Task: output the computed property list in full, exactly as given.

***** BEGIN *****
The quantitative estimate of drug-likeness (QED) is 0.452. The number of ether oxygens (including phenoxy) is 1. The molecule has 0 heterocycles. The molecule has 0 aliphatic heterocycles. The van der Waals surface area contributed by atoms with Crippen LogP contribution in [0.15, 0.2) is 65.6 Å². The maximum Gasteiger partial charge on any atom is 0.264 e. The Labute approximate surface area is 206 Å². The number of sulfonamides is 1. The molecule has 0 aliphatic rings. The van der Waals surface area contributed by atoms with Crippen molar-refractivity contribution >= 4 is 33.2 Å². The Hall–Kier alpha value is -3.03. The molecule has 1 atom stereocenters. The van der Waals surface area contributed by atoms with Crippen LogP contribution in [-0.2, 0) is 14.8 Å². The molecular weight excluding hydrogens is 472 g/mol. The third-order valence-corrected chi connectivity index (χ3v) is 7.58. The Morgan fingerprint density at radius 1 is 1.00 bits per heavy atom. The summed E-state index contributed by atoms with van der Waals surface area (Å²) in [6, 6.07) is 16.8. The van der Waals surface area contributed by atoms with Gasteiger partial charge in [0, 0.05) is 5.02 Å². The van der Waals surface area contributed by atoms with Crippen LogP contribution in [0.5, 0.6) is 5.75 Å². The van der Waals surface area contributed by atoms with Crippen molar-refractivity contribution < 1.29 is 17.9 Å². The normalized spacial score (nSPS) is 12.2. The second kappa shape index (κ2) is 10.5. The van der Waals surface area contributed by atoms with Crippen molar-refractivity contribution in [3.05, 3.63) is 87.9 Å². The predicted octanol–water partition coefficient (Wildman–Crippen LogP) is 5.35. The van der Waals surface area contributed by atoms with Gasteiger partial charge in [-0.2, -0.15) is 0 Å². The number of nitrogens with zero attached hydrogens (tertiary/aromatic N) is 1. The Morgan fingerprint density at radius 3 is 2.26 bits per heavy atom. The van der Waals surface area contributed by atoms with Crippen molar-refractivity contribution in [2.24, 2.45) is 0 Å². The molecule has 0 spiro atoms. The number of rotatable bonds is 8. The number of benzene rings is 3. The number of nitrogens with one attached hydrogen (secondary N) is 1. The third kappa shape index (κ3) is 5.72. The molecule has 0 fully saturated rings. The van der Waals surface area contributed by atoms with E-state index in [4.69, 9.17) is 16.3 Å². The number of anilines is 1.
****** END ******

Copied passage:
The quantitative estimate of drug-likeness (QED) is 0.452. The number of ether oxygens (including phenoxy) is 1. The molecule has 0 heterocycles. The molecule has 0 aliphatic heterocycles. The van der Waals surface area contributed by atoms with Crippen LogP contribution in [0.15, 0.2) is 65.6 Å². The maximum Gasteiger partial charge on any atom is 0.264 e. The Labute approximate surface area is 206 Å². The number of sulfonamides is 1. The molecule has 0 aliphatic rings. The van der Waals surface area contributed by atoms with Crippen molar-refractivity contribution >= 4 is 33.2 Å². The Hall–Kier alpha value is -3.03. The molecule has 1 atom stereocenters. The van der Waals surface area contributed by atoms with Crippen LogP contribution in [-0.2, 0) is 14.8 Å². The molecular weight excluding hydrogens is 472 g/mol. The third-order valence-corrected chi connectivity index (χ3v) is 7.58. The Morgan fingerprint density at radius 1 is 1.00 bits per heavy atom. The summed E-state index contributed by atoms with van der Waals surface area (Å²) in [6, 6.07) is 16.8. The van der Waals surface area contributed by atoms with Gasteiger partial charge in [0, 0.05) is 5.02 Å². The van der Waals surface area contributed by atoms with Crippen LogP contribution in [0.5, 0.6) is 5.75 Å². The van der Waals surface area contributed by atoms with Crippen molar-refractivity contribution < 1.29 is 17.9 Å². The normalized spacial score (nSPS) is 12.2. The second kappa shape index (κ2) is 10.5. The van der Waals surface area contributed by atoms with Crippen molar-refractivity contribution in [3.05, 3.63) is 87.9 Å². The predicted octanol–water partition coefficient (Wildman–Crippen LogP) is 5.35. The van der Waals surface area contributed by atoms with Gasteiger partial charge in [-0.2, -0.15) is 0 Å². The number of nitrogens with zero attached hydrogens (tertiary/aromatic N) is 1. The Morgan fingerprint density at radius 3 is 2.26 bits per heavy atom. The van der Waals surface area contributed by atoms with Crippen molar-refractivity contribution in [2.24, 2.45) is 0 Å². The molecule has 0 spiro atoms. The number of rotatable bonds is 8. The number of benzene rings is 3. The number of nitrogens with one attached hydrogen (secondary N) is 1. The third kappa shape index (κ3) is 5.72. The molecule has 0 fully saturated rings. The van der Waals surface area contributed by atoms with E-state index in [4.69, 9.17) is 16.3 Å². The number of anilines is 1.